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Collectible Stocks and Bonds

RJR Nabisco Holdings Group, Inc. bond 1990 (huge leveraged buyout)

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RJR Nabisco Holdings Group, Inc. bond 1990 (huge leveraged buyout)

$34.95 $24.95
(You save $10.00)
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rjr nabisco holdings
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RJR Nabisco Holdings Group, Inc. bond certificate 1990 (huge leveraged buyout)

Awesome  tobacco-food company piece.  Nice vignette of classical seated figures flanking Nabisco products with a tobacco field at the lower right. Registered bond.  Issued and cancelled. Dated early 1990 just after the company name was changed.

RJR Nabisco, Inc., was an American conglomerate, selling tobacco and food products, headquartered in the Calyon Building in Midtown Manhattan, New York City. RJR Nabisco stopped operating as a single entity in 1999; however, both RJR (as R.J. Reynolds Tobacco) and Nabisco (now part of Mondel─ôz) still exist.

RJR Nabisco was formed in 1985 by the merger of Nabisco Brands and R.J. Reynolds Tobacco Company. In 1988 RJR Nabisco was purchased by Kohlberg Kravis Roberts & Co. in what was at the time the largest leveraged buyout in history. In 1999, due to concerns about tobacco lawsuit liabilities, the tobacco business was spun off into a separate company, and RJR Nabisco was renamed Nabisco Holdings Corporation. Nabisco is currently owned by Mondel─ôz International Inc.

RJR Nabisco Holdings Corp. was the parent company of RJR Nabisco, Inc. After the food and tobacco businesses separated in June 1999, Nabisco Group Holdings Corp. owned 80% of RJR Nabisco Holdings Corp., which was the parent company of Nabisco, Inc. R. J. Reynolds Tobacco Company was founded in Winston-Salem, North Carolina in 1875 and changed its name to R. J. Reynolds Industries, Inc. in 1970. It became RJR Nabisco on April 25, 1986 after the company's $4.9 billion purchase of Nabisco Brands Inc. in 1985.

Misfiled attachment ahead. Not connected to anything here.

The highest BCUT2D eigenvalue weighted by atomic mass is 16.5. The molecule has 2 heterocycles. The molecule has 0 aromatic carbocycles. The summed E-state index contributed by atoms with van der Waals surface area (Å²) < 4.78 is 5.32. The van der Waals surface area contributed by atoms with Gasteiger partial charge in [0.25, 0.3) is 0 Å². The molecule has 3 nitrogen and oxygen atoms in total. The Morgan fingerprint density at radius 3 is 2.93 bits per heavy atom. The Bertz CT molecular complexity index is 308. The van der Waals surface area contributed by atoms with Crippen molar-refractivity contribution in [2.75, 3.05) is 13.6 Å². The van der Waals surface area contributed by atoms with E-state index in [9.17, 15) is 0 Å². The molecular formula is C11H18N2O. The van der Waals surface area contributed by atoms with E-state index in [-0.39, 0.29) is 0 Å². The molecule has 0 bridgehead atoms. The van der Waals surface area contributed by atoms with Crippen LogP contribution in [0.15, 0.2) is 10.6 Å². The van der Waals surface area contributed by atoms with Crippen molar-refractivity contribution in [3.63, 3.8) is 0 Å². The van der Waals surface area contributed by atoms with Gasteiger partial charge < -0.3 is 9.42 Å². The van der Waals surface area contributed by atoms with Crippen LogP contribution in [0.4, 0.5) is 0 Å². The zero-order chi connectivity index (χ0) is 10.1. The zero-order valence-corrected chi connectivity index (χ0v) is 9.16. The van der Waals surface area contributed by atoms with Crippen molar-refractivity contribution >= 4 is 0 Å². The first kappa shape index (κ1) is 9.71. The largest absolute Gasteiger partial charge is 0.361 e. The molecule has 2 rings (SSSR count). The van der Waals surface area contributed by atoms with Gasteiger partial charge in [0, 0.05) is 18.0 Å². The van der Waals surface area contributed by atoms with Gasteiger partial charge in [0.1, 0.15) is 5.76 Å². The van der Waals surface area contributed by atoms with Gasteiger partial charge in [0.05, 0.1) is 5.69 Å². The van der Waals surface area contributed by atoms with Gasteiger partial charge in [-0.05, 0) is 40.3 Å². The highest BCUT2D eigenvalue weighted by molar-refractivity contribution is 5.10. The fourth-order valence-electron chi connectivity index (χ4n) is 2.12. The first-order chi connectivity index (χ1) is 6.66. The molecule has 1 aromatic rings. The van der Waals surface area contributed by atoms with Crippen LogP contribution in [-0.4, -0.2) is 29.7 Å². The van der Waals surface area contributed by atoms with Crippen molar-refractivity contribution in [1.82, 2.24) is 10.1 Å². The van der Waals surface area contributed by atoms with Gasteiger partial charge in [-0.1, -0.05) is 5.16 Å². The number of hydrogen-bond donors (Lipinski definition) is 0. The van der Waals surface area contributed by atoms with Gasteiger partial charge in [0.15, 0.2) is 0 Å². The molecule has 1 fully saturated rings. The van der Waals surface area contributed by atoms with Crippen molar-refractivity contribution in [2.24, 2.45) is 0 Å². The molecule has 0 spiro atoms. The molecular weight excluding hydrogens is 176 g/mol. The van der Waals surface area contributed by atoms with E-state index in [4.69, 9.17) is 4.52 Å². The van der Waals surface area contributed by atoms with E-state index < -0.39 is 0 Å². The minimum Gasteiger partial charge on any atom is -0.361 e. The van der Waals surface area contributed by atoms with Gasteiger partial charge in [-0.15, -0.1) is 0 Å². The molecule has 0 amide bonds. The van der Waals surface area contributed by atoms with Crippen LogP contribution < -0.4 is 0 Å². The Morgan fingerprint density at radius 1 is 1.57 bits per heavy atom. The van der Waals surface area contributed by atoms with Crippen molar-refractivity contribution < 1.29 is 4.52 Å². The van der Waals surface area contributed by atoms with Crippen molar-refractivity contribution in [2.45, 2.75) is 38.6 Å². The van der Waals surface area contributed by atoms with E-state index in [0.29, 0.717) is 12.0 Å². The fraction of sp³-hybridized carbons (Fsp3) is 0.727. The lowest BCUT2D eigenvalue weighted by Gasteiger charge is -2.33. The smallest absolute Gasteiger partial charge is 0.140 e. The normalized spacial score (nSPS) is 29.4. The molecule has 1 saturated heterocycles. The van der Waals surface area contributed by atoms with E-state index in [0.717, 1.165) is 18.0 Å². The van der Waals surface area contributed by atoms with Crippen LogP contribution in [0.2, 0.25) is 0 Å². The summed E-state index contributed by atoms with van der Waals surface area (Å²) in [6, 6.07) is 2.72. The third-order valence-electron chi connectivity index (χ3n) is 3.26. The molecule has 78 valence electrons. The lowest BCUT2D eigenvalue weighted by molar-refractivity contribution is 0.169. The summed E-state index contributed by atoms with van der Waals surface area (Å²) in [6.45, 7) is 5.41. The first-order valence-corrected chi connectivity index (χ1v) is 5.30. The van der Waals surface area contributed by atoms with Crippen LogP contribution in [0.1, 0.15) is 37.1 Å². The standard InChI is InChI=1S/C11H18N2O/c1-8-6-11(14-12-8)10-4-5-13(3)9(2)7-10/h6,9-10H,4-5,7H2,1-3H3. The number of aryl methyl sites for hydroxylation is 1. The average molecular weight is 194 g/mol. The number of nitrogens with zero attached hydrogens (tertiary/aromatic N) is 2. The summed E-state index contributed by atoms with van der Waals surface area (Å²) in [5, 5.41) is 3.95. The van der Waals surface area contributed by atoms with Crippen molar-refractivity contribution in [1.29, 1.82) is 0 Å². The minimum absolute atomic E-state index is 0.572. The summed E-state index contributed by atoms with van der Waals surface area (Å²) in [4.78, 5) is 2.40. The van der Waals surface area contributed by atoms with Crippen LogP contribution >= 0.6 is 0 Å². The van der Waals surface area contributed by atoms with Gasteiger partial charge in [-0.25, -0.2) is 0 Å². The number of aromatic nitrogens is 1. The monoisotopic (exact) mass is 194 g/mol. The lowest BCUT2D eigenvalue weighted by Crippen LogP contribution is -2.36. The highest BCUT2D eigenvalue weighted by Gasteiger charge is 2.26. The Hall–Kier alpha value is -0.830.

The RJR Nabisco leveraged buyout was, at the time, widely considered to be the pre-emininent example of corporate and executive greed. Bryan Burrough and John Helyar published Barbarians at the Gate: The Fall of RJR Nabisco, a successful book about the events which was later turned into a television movie for HBO. The leveraged buyout was in the amount of $25 billion, and the battle for control took place between October and November 1988.

Although KKR eventually took control of RJR Nabisco, RJR management and Shearson Lehman Hutton had originally announced that they would take RJR Nabisco private at $75 per share. A fierce series of negotiations and proposals ensued which involved nearly all of the major private equity players of the day, including Morgan Stanley, Goldman Sachs, Salomon Brothers, First Boston, Wasserstein Perella & Co., Forstmann Little, Shearson Lehman Hutton, and Merrill Lynch. Once put in play by Shearson Lehman Hutton and RJR management, almost every major Wall Street firm involved in M&A launched frenzied, literal last-minute bids in a fog of incomplete or misleading information.

KKR quickly introduced a tender offer to obtain RJR Nabisco for $90 per share—a price that enabled it to proceed without the approval of RJR Nabisco's management. RJR's management team, working with Shearson Lehman Hutton and Salomon Brothers, submitted a bid of $112, a figure they felt certain would enable it to outflank any response by Kravis. KKR's final bid of $109, while a lower dollar figure, was ultimately accepted by the board of directors. It was accepted because KKR's offer was guaranteed whereas management's lacked a "reset".  Additionally, many in RJR's board of directors had grown concerned at recent disclosures of Johnson's unprecedented golden parachute deal. Time Magazine featured Johnson with the headline "A Game of Greed: This man could pocket $100 million from the largest corporate takeover in history. Has the buyout craze gone too far?".

On March 21, 1991, RJR Nabisco Holdings Corp. became a publicly traded stock. In March 1999, RJR Nabisco announced the sale of the international division of R. J. Reynolds Tobacco, and in June of that year, the company sold the remainder of R. J. Reynolds Tobacco to stockholders. The parent company became Nabisco Group Holdings and owned 80.5 percent of Nabisco Holdings. In 2000, Philip Morris bought Nabisco Holdings. Soon after that, R. J. Reynolds Tobacco Holdings, Inc., first traded in June 1999, announced the acquisition of Nabisco Group Holdings. The deal was completed in December 2000.

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